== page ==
PROLOGUETHE AMAZON JUNGLE. Fifteen years ago.It had taken them five days to make the journey, cutting their way through the dense,suffocating undergrowth, fighting through the very air, which hung heavy, moist, and still. Treesas tall as cathedrals surrounded them, and a strange green light—almost holy—shimmeredthrough the vast canopy of leaves. The rain forest seemed to have an intelligence of its own. Itsvoice was the sudden screech of a parrot, the flicker of a monkey swinging through the branchesoverhead. It knew they were there.But so far they had been lucky. They had been attacked, of course, by leeches andmosquitoes and stinging ants. But the snakes and scorpions had left them alone. The rivers theyhad crossed had been free of piranhas. They had been allowed to survive.They were traveling light. They carried with them only their basic rations: map, compass,water bottles, iodine tablets, mosquito nets, and machetes. Their single heaviest item was the 88Winchester rifle with sniperscope that they were going to use to kill the man who lived here inthis impenetrable place, one hundred miles south of Iquitos in Peru.The two men knew each other’s name but never used them. It was part of their training. Theolder of the two called himself Hunter. He was English, although he spoke seven languages sofluently that he could pass himself off as a native of many of the countries he found himself in.He was about thirty, handsome, with the close-cut hair and watchful eyes of a trained soldier.The other man was slim, fair-haired, and twitching with nervous energy. He had chosen the nameof Cossack. He was just nineteen years old. This would be his first kill.Both men were dressed in khaki—standard jungle camouflage. Their faces were alsopainted green, with dark brown stripes across their cheeks. They had reached their destinationjust as the sun had begun to rise, and were standing there now, utterly still, ignoring the insectsthat buzzed around their faces, tasting their sweat.In front of them was a clearing, man-made, separated from the jungle by a thirty-foot-highfence. An elegant colonial house with wooden verandas and shutters, white curtains, and slowlyrotating fans stood at the heart of it, with two more low brick buildings about twenty yardsbehind. Accommodations for the guards. There must have been about a dozen of them patrollingthe perimeter and watching from rusting metal towers. Perhaps there were more inside. But theywere lazy. They were shuffling around, not concentrating on what they were supposed to bedoing. They were in the middle of the jungle. They thought they were safe.A four-seater helicopter stood waiting on a square of asphalt. It would take the owner of thehouse just twenty steps to walk from the front door to the helicopter. That was the only time hewould be visible. That was when he would have to die.The two men knew the name of the man they had come to kill, but they didn’t use thateither. Cossack had spoken it once, but Hunter had corrected him.“Never call a target by his real name. It personalizes him. It opens a door into his life and,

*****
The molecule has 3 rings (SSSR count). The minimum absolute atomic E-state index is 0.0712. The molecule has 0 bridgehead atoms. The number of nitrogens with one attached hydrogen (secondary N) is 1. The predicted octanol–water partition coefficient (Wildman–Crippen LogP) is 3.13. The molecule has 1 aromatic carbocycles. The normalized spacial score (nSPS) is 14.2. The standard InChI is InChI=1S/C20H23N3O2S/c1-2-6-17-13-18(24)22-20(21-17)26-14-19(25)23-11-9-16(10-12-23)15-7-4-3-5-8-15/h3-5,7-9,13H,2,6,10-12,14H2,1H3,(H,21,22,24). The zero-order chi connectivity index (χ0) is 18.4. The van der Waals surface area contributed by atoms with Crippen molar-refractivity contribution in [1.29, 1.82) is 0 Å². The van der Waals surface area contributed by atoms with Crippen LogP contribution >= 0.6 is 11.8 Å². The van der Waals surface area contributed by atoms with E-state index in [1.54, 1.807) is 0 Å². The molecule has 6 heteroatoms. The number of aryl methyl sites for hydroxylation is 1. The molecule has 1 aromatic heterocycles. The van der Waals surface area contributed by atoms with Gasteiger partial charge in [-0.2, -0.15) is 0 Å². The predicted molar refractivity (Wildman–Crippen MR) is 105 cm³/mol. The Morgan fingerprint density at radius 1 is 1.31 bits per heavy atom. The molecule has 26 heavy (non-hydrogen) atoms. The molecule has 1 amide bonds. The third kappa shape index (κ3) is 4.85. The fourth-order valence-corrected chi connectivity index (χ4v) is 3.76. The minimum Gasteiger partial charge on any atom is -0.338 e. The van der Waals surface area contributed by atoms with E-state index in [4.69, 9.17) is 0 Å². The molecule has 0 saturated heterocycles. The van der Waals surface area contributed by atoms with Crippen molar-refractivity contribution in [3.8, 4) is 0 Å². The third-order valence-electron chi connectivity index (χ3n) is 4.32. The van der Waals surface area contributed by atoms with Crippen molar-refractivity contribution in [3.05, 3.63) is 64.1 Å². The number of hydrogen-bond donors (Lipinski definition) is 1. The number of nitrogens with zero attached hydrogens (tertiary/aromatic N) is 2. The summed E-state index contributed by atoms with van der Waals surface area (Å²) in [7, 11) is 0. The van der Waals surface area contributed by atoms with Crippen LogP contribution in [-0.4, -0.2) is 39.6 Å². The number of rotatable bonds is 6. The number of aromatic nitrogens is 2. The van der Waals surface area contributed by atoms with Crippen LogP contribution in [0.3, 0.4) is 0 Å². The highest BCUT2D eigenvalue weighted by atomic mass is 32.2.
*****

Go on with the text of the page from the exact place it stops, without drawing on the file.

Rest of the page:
when the time comes, it may remind you what you are doing and make you hesitate.”Just one of the many lessons Cossack had learned from Hunter. They referred to the targetonly as the Commander. He was a military man—or he had been. He still liked to wear militarystyle clothes. With so many bodyguards, he was in command of a small army. The name suitedhim.The Commander was not a good man. He was a drug dealer, exporting cocaine on a massivescale. He also controlled one of the most vicious gangs in Peru, torturing and killing anyone whogot in his way. But all this meant nothing to Hunter and Cossack. They were here because theyhad been paid thirty thousand dollars apiece to take him out—and if the Commander had been adoctor or a priest, it would have made no difference to them.Hunter glanced at his watch. It was two minutes to eight in the morning and he had beentold the Commander would be leaving for Lima on the hour. He also knew that the Commanderwas a punctual man. He loaded a single .308 cartridge into the Winchester and adjusted thesniperscope. One shot was all he would need.Meanwhile, Cossack had taken out his field glasses and was scanning the compound for anysign of movement. The younger man was not afraid, but he was tense and excited. A trickle ofperspiration curved behind his ear and ran down his neck. His mouth was dry. Something tappedgently against his back and he wondered if Hunter had touched him, warning him to stay calm.But Hunter was a short distance away, concentrating on the gun.Something moved.Cossack only knew for certain it was there when it climbed over his shoulder and onto hisneck—and by then it was too late. Very slowly, he turned his head. And there it was, at the veryedge of his field of vision. A spider, clinging to the side of his neck, just underneath the line ofhis chin. He swallowed. From the weight of it he had thought it was a tarantula—but this wasworse, much worse. It was very black with a small head and an obscene, swollen body, like afruit about to burst. He knew that if he could have turned it over, he would have found a redhourglass marking on its abdomen.It was a black widow. Latrodectus curacaviensis. One of the deadliest spiders in the world.The spider moved, its front legs reaching out so that one was almost touching the corner ofCossack’s mouth. The other legs were still attached to his neck, with the main body of the spidernow hanging under his jaw. He wanted to swallow again but he didn’t dare. Any movementmight alarm the creature, which needed no excuse to attack. Cossack guessed that this was thefemale of the species: a thousand times worse than the male. If it decided to bite him, its hollowfangs would inject him with a neurotoxic venom that would paralyze his entire nervous system.He would feel nothing at first. There would just be two tiny red pricks on his skin. The pain—waves of it—would come in about an hour. His eyelids would swell. He would be unable tobreathe. He would go into convulsions. He would almost certainly die.Cossack considered raising a hand and trying to flick the hideous thing off. If it had beenanywhere else on his body, he might have taken the chance. But it had settled on his throat, asthough fascinated by the pulse it had found there. He wanted to call to Hunter, but he couldn’trisk moving the muscles in his neck. He was barely breathing. Hunter was still unaware of whatwas going on. What could he do?In the end he whistled. It was the only sound he dared make. He was horribly aware of thecreature hanging off him. He felt the prick of another leg, this time touching his lip. Was it aboutto climb onto his face?